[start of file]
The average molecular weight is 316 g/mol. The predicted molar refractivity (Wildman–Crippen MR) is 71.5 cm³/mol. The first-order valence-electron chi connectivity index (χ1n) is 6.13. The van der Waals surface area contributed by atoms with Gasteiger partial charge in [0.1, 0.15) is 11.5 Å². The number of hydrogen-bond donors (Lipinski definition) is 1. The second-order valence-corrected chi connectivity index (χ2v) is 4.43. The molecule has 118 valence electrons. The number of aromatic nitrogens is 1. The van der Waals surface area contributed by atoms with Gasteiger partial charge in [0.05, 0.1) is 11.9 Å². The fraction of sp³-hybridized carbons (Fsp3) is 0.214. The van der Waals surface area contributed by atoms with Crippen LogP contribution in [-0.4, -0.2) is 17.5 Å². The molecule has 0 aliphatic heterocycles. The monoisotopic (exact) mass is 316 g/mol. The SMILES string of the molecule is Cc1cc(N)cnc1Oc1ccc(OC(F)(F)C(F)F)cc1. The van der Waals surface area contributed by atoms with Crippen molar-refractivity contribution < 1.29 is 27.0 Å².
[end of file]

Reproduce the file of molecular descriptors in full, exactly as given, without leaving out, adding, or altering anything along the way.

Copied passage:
The average molecular weight is 316 g/mol. The predicted molar refractivity (Wildman–Crippen MR) is 71.5 cm³/mol. The first-order valence-electron chi connectivity index (χ1n) is 6.13. The van der Waals surface area contributed by atoms with Gasteiger partial charge in [0.1, 0.15) is 11.5 Å². The number of hydrogen-bond donors (Lipinski definition) is 1. The second-order valence-corrected chi connectivity index (χ2v) is 4.43. The molecule has 118 valence electrons. The number of aromatic nitrogens is 1. The van der Waals surface area contributed by atoms with Gasteiger partial charge in [0.05, 0.1) is 11.9 Å². The fraction of sp³-hybridized carbons (Fsp3) is 0.214. The van der Waals surface area contributed by atoms with Crippen LogP contribution in [-0.4, -0.2) is 17.5 Å². The molecule has 0 aliphatic heterocycles. The monoisotopic (exact) mass is 316 g/mol. The SMILES string of the molecule is Cc1cc(N)cnc1Oc1ccc(OC(F)(F)C(F)F)cc1. The van der Waals surface area contributed by atoms with Crippen molar-refractivity contribution < 1.29 is 27.0 Å².